Drive, He Said: Nicholson cast two unknowns—William Tepper as a conflicted college basketball star and Michael Margotta as his unbalanced campus radical roommate—in this lucid and zeitgeist vision of American disenchantment.
Goin' South: In this antic Western comedy, third-rate bandit Nicholson is reprieved from the gallows—provided he marry property-owning spinster Mary Steenbergen, who needs someone to mine for gold.Read more »
The Bridge at Remagen: George Segal, Ben Gazzara, Robert Vaughn and Bradford Dillman star in this underrated World War II action film about an outnumbered army company's battle to hold the the last intact bridge across the Rhine, which will pave the way for the allies final push to Berlin, as the German military attempts to destroy it.
House of Cards: George Peppard stars in this thriller (written by Harriet Frank) as a down-on-his luck writer who becomes caught up in a Europe-wide fascist conspiracy after a French General's widow (Inger Stevens) engages him to be the tutor to her son, the possible target of a kidnapping plot. Featuring Orson Welles.Read more »
Two films by British director Joseph Losey will screen on 35mm prints: The Romantic Englishwoman (1975, 116m) and Modesty Blaise (1966, 119m).Read more »
The Return of the Pink Panther (Blake Edwards, 1975):
A decade after the first two installments of the Pink Panther series, Peter Sellers and Blake Edwards team up again, scaling new heights of comic mayhem and mangled English dialogue at the hands of the incompetent Inspector Clouseau.
The Pink Panther Strikes Again (Blake Edwards, 1976):
Peter Sellers’s comic genius is on full display again in the fifth installment of the series, but the great Herbert Lom is not far behind, with his twitching, psychotic Dreyfus, now transformed into a James Bond–style supervillain, taking a central role.
These two films by consumate storyteller Richard Brooks—one a dynamic heist thriller, the other a gritty Western—feature stellar casts that include Warren Beatty, Goldie Hawn, Gene Hackman, James Coburn, and Candice Bergen.Read more »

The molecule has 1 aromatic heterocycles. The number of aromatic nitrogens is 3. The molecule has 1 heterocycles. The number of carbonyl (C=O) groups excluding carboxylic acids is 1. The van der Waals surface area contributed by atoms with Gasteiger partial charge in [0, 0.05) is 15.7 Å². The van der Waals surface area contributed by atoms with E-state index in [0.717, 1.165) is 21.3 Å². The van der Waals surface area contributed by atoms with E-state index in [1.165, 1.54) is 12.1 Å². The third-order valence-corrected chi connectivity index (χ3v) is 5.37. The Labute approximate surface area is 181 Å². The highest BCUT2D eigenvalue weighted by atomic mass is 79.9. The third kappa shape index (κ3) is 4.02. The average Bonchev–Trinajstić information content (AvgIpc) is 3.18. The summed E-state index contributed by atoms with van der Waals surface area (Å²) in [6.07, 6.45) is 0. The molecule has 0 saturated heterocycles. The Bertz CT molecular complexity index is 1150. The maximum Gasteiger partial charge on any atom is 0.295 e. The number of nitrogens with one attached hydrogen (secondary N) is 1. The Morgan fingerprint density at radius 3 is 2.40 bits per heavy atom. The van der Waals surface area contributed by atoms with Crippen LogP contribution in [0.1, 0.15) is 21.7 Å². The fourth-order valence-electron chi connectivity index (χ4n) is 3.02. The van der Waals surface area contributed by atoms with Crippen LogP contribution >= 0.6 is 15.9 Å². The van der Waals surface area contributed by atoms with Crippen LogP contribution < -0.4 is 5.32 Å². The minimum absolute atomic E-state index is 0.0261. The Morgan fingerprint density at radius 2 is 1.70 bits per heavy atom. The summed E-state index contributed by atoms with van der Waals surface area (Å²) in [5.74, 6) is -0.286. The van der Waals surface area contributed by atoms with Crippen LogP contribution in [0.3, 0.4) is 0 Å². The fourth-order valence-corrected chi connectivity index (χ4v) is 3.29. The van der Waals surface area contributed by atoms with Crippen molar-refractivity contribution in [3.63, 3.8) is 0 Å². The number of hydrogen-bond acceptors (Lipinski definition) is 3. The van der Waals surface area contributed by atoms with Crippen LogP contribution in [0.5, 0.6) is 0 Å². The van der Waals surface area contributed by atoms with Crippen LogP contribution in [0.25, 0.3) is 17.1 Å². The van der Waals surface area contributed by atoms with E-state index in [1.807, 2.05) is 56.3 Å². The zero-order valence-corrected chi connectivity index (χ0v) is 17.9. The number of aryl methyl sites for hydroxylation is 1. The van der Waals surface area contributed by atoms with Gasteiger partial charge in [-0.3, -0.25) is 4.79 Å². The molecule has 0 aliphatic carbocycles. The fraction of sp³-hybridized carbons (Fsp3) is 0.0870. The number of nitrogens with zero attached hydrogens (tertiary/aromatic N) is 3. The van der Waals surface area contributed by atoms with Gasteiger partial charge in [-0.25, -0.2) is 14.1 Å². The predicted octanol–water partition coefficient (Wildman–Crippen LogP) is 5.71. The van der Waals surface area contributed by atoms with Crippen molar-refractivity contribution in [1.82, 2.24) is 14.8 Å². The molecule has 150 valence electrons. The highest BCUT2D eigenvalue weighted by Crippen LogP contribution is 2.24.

I Wanna Hold Your Hand: A frenetic comedy about four girls’ scheme to meet the Beatles prior to their legendary 1964 appearance on The Ed Sullivan Show.
Used Cars: In this caustic, rapid-fire satire, two used-car dealerships fight a battle royale, with Kurt Russell, Jack Warden and a 70s character actor who’s who.
Read more »
Two alternative takes on Arthur Conan Doyle's iconic character will screen on 35mm prints: The Seven-Per-Cent Solution (Herbert Ross, 1976, 114m) and The Private Life of Sherlock Holmes (Billy Wilder, 1970, 125m).Read more »
Steven Soderbergh in person to introduce End of the Road! Q&A with Stacy Keach via Skype!
The Ninth Configuration (William Peter Blatty, 1980): Stacy Keach is the new head of a remote insane asylum for U.S. military personnel—or is he? With Scott Wilson, Ed Flanders, Jason Miller. and Moses Gunn.
End of the Road (Aram Avakian, 1970): Catatonic mental patient Keach begins a new life as a college teacher in this darkly comic John Barth adaptation written by Terry Southern. With James Earl Jones and Harris Yulin.Read more »
The Baby: Social worker Anjanette Corner tries to come to the aid of mentally-impaired “Baby,” a 21-year-old man with the mind of an infant—but mama Ruth Roman and twisted sisters Marianna Hill and Suzanne Zenor don’t take well to interfering do-gooders.
Magnum Force: This superior Dirty Harry sequel pits Clint Eastwood against a vigilante death squad within the San Francisco Police Department.Read more »